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Money & costs


Currency and exchange

Singapore's currency is the Singapore dollar. Coins come in denominations of 1 cent, 5 cents, 10 cents, 20 cents, 50 cents, and one dollar. Bills come in notes of $2, $5, $10, $50, $100, $1,000, and $10,000.


Everyone leaving Singapore pays a departure tax, known as a Passenger Service Charge, of S$21. If it's not already included with the price of your ticket, it's payable at the airport. To save time and avoid standing in line, buy a tax voucher at your hotel or any airline office. Passengers who are in Singapore for less than 24 hours may leave the airport without paying this tax.

Value-added tax

There's a 7% sales tax, called the Goods and Services Tax (GST), the equivalent of Value-Added Tax. You can get the tax refunded at Global Refund Singapore counters in the airport as you leave the country for purchases of more than S$300 made at a store or retail chain displaying the Tax Free Shopping sticker (you can pool individual receipts for S$100 or more). When making a purchase, ask for a Tax Free Shopping Cheque, and find out whether the merchant gives refunds—not all stores do, nor are they required to. Have the form stamped like any customs form by customs officials when you leave Singapore. Be ready to show customs officials what you've bought. If you want to pack your purchases in your check-in luggage, head for the GST Refund Inspection Counter after you're through passport control. You can either take the form to a refund-service counter for an on-the-spot refund, mail it to the address on the form (or the envelope with it) after you arrive home, or ask for a refund to your credit card, though a surcharge may be levied for this option. Visit www.changiairport.com.sg for more information.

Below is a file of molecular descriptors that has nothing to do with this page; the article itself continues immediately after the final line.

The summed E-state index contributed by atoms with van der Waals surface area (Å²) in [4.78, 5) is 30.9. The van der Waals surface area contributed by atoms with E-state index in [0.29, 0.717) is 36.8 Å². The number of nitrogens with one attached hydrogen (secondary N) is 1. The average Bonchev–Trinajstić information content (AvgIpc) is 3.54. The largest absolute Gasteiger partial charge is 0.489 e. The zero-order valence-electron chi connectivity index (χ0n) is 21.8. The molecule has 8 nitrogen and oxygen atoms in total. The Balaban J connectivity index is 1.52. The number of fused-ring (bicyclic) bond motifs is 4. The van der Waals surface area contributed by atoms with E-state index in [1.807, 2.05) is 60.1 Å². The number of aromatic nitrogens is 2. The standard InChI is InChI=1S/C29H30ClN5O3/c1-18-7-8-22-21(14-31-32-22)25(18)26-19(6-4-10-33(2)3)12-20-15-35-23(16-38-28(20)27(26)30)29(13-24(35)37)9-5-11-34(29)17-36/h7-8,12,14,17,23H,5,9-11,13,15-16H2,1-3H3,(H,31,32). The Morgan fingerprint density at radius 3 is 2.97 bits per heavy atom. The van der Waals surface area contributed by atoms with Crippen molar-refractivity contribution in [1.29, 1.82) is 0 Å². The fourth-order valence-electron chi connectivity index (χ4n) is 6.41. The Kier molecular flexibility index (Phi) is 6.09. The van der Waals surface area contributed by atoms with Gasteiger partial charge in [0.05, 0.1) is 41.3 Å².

Tipping isn't common in Singapore. High-end hotels and restaurants automatically levy a 10% service charge. Taxi drivers don't receive tips from Singaporeans

Singapore styles itself the Switzerland of Southeast Asia, owing to its stable and well-developed banking system, low government corruption, and high living standards. Underpinning all of this is the Singapore dollar, one of the most stable and reliable currencies in the region.

Visitors will have no problem changing their US dollars for Singaporean currency in any of the many moneychangers or banks throughout the island. Lower expectations simply do not apply - Singapore is a thoroughly modernized nation, and visitors can expect to play by the same money rules as they would in London or New York.

Changing money in Singapore: Moneychangers & Banks

Singapore is a major Asian financial hub, so it has a fully developed banking and exchange system. Money can be changed in banks and authorized moneychangers everywhere in the city-state.

Licensed moneychangers can be found at Singapore Changi Airport, Orchard Road shopping centers, the Central Business District near City Hall, and other major areas of commerce (Little India and Chinatown, among others). Look for a "Licensed Money Changer" sign to be assured of prompt and honest service.